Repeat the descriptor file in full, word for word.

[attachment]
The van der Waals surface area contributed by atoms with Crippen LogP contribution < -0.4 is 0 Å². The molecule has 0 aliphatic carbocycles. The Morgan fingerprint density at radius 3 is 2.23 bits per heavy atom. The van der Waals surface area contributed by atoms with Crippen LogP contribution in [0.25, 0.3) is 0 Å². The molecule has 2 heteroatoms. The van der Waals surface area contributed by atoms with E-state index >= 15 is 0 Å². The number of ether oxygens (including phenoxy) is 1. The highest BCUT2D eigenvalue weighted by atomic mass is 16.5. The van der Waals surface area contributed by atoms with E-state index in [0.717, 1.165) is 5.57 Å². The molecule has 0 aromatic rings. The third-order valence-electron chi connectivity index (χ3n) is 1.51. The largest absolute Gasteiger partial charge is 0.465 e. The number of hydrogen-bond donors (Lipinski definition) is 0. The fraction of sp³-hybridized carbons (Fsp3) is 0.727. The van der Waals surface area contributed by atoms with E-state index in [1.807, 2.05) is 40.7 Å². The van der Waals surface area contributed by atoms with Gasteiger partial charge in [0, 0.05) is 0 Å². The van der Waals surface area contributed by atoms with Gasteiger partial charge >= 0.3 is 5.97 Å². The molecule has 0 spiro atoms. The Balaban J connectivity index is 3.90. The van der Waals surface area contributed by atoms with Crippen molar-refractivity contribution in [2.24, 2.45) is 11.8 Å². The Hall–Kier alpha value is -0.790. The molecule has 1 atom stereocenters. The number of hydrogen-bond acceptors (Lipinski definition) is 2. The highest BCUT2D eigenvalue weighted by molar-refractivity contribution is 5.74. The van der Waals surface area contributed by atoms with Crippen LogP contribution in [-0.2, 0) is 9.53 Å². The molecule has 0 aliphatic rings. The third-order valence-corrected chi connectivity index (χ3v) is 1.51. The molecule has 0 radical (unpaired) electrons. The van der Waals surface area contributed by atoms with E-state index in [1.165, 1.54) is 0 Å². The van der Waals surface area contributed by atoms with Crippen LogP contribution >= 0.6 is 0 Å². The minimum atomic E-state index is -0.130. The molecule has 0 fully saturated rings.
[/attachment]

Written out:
The van der Waals surface area contributed by atoms with Crippen LogP contribution < -0.4 is 0 Å². The molecule has 0 aliphatic carbocycles. The Morgan fingerprint density at radius 3 is 2.23 bits per heavy atom. The van der Waals surface area contributed by atoms with Crippen LogP contribution in [0.25, 0.3) is 0 Å². The molecule has 2 heteroatoms. The van der Waals surface area contributed by atoms with E-state index >= 15 is 0 Å². The number of ether oxygens (including phenoxy) is 1. The highest BCUT2D eigenvalue weighted by atomic mass is 16.5. The van der Waals surface area contributed by atoms with E-state index in [0.717, 1.165) is 5.57 Å². The molecule has 0 aromatic rings. The third-order valence-electron chi connectivity index (χ3n) is 1.51. The largest absolute Gasteiger partial charge is 0.465 e. The number of hydrogen-bond donors (Lipinski definition) is 0. The fraction of sp³-hybridized carbons (Fsp3) is 0.727. The van der Waals surface area contributed by atoms with E-state index in [1.807, 2.05) is 40.7 Å². The van der Waals surface area contributed by atoms with Gasteiger partial charge in [0, 0.05) is 0 Å². The van der Waals surface area contributed by atoms with Gasteiger partial charge >= 0.3 is 5.97 Å². The molecule has 0 spiro atoms. The Balaban J connectivity index is 3.90. The van der Waals surface area contributed by atoms with Crippen molar-refractivity contribution in [2.24, 2.45) is 11.8 Å². The Hall–Kier alpha value is -0.790. The molecule has 1 atom stereocenters. The number of hydrogen-bond acceptors (Lipinski definition) is 2. The highest BCUT2D eigenvalue weighted by molar-refractivity contribution is 5.74. The van der Waals surface area contributed by atoms with Crippen LogP contribution in [-0.2, 0) is 9.53 Å². The molecule has 0 aliphatic rings. The third-order valence-corrected chi connectivity index (χ3v) is 1.51. The molecule has 0 radical (unpaired) electrons. The van der Waals surface area contributed by atoms with E-state index in [1.165, 1.54) is 0 Å². The van der Waals surface area contributed by atoms with Crippen LogP contribution >= 0.6 is 0 Å². The minimum atomic E-state index is -0.130. The molecule has 0 fully saturated rings.